Sutter County tightens medical pot rules
A medical marijuana ordinance for Sutter County will take awhile longer to go into effect after supervisors Tuesday approved amendments making it stricter.
After hearing from both pro- and anti-medical marijuana sides, supervisors passed amendments that will force a rewritten ordinance to have another first reading at a future meeting.
As originally conceived, the ordinance would have allowable limits on the number of plants one could grow, starting at 12 mature plants on parcels less than 20 acres, with higher limits for bigger parcels.
But an amendment approved by four supervisors with one absent would instead make the limit for 12 mature plants apply to all size parcels. Another amendment, also approved 4-0, would require growing on parcels of less than 20 acres to be either indoors or in ventilated greenhouses.
"We're going to do the least invasive ordinance we can and not also create a nuisance to people," Supervisor Stan Cleveland said.
Because it defines medical marijuana grows in some circumstances as a public nuisance, the ordinance is comparable to how one might deal with a stinky goat versus several stinky goats, said William Vanasek, an attorney in the county counsel's office.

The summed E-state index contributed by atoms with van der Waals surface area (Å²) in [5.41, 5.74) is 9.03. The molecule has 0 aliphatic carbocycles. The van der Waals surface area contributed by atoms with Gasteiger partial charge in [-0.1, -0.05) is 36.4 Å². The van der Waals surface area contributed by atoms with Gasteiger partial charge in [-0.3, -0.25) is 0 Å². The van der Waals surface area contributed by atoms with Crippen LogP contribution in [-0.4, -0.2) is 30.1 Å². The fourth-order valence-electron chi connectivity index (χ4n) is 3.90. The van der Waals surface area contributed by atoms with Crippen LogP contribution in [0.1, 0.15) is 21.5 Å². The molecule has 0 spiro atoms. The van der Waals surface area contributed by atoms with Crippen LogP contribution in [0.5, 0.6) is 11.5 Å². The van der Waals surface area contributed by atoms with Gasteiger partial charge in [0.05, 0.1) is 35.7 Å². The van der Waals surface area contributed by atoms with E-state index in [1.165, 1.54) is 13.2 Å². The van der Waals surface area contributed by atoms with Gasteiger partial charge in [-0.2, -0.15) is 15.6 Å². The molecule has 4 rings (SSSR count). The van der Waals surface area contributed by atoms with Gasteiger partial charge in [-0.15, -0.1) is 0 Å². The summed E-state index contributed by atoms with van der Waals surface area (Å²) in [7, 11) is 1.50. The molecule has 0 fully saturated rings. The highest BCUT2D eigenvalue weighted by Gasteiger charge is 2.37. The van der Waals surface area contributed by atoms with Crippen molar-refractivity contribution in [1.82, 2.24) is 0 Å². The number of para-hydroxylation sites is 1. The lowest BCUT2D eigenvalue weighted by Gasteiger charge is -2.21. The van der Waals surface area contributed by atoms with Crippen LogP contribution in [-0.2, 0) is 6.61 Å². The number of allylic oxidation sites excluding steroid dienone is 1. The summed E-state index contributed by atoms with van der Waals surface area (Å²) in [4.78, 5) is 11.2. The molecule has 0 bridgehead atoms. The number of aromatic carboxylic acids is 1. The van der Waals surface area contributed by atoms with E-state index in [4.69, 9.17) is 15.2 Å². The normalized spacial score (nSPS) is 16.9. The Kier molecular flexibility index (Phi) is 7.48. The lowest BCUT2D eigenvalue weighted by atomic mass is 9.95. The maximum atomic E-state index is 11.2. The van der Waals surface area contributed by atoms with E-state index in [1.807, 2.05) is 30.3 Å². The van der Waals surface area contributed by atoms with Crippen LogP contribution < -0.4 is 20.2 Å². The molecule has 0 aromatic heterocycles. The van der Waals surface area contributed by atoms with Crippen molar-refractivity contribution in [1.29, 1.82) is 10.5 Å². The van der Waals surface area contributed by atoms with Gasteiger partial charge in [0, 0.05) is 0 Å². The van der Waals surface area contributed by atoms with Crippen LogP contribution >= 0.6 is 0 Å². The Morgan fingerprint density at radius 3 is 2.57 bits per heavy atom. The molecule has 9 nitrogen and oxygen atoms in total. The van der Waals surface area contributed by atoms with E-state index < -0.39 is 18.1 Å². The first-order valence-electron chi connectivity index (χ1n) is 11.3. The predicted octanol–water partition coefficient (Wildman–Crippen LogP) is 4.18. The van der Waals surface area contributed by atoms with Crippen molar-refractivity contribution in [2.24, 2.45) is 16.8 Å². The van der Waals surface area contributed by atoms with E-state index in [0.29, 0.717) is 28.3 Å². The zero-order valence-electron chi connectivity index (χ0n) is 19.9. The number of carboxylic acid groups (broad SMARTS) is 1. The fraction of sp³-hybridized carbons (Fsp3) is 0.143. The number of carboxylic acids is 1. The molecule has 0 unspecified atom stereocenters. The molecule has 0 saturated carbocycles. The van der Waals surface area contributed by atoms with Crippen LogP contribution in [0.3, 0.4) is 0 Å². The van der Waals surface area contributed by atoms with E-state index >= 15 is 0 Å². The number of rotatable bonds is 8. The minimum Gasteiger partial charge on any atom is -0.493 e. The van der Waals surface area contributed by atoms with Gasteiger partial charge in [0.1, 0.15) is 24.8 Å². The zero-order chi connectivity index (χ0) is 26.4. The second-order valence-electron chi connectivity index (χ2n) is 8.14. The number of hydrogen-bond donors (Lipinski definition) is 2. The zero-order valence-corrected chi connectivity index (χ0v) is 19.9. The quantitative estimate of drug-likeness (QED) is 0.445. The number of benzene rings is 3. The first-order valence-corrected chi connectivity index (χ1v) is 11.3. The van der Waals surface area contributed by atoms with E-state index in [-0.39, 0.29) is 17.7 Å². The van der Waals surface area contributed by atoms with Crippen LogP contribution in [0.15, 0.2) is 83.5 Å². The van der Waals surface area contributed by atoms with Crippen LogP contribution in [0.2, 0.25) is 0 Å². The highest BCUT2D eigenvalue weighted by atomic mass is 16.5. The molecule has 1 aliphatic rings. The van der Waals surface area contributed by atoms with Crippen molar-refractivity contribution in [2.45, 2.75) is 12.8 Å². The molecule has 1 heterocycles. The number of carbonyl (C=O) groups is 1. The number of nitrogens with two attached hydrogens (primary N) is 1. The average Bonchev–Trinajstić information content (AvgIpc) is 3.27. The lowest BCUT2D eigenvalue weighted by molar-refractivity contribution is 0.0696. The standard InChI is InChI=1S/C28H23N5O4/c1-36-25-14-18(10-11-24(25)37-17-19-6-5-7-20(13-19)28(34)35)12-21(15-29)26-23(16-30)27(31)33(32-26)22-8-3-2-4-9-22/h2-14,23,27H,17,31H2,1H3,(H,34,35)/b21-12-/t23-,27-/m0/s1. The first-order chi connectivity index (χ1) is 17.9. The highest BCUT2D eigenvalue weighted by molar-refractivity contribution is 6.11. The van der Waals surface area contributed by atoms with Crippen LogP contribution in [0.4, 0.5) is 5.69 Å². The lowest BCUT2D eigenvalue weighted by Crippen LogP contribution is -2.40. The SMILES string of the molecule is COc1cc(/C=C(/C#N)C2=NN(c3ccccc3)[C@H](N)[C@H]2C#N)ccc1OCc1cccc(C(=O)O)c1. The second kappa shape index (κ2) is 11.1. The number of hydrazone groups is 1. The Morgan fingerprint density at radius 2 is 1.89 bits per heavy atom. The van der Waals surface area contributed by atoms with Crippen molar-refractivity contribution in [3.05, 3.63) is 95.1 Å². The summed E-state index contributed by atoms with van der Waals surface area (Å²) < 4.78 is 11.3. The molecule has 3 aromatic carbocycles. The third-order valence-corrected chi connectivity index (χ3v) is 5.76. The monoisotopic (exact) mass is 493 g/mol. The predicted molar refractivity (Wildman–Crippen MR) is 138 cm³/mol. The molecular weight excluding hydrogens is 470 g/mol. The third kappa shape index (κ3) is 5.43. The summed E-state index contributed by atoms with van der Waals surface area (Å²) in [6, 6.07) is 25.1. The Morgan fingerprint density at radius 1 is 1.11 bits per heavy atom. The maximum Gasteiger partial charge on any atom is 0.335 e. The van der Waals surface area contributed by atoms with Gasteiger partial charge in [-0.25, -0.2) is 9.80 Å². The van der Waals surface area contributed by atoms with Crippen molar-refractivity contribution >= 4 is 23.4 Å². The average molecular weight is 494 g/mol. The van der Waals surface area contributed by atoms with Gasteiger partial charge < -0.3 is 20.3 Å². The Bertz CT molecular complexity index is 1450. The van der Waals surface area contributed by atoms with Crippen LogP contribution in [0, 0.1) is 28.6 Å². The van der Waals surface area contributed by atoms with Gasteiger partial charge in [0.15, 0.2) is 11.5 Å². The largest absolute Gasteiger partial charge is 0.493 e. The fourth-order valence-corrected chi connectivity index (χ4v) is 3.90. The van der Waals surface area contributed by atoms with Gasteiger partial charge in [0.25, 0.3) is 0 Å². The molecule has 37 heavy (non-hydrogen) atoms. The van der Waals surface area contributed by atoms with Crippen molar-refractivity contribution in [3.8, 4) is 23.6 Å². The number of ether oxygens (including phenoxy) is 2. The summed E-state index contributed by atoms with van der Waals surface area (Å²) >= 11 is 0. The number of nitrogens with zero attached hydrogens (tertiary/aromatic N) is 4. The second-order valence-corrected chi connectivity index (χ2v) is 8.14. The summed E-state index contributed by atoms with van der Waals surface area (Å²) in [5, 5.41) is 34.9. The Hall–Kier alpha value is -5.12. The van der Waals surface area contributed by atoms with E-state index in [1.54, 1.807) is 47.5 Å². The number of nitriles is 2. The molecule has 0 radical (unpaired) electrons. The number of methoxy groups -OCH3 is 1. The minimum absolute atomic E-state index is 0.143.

Sutter County's original ordinance was based on one passed in Tehama County, which has also seen the ordinance upheld on an initial court challenge. But one of the speakers on Tuesday said he would caution against supervisors believing the ordinance they were drafting was bulletproof.
"I'm sorry, but it isn't over until it goes to the California Supreme Court," said John Fuerry, an attorney from Berkeley who advocates for medical marijuana. "We're going to take this as far as we have to, to make sure patients are protected."
Another speaker, James Maral of Live Oak, said the ordinance would have the effect of denying sick people medicine.
But medical marijuana growers are themselves denying rights, others said.
Wayne Martin of Yuba City said he can't enjoy his $40,000 backyard during the summer because of the smell of neighboring pot plants is so strong.
"I just hope the people that are sick keep us in mind," Maral said.
Under the ordinance, the limits on the numbers of plants could be challenged by a grower who had a doctor's recommendation for more, at an appeals hearing.
The board did not set a date for when the ordinance would be heard again.
CONTACT Ben van der Meer at firstname.lastname@example.org 749-4786.Find him on Facebook at /ADbvandermeer or on Twitter at @ADbvandermeer.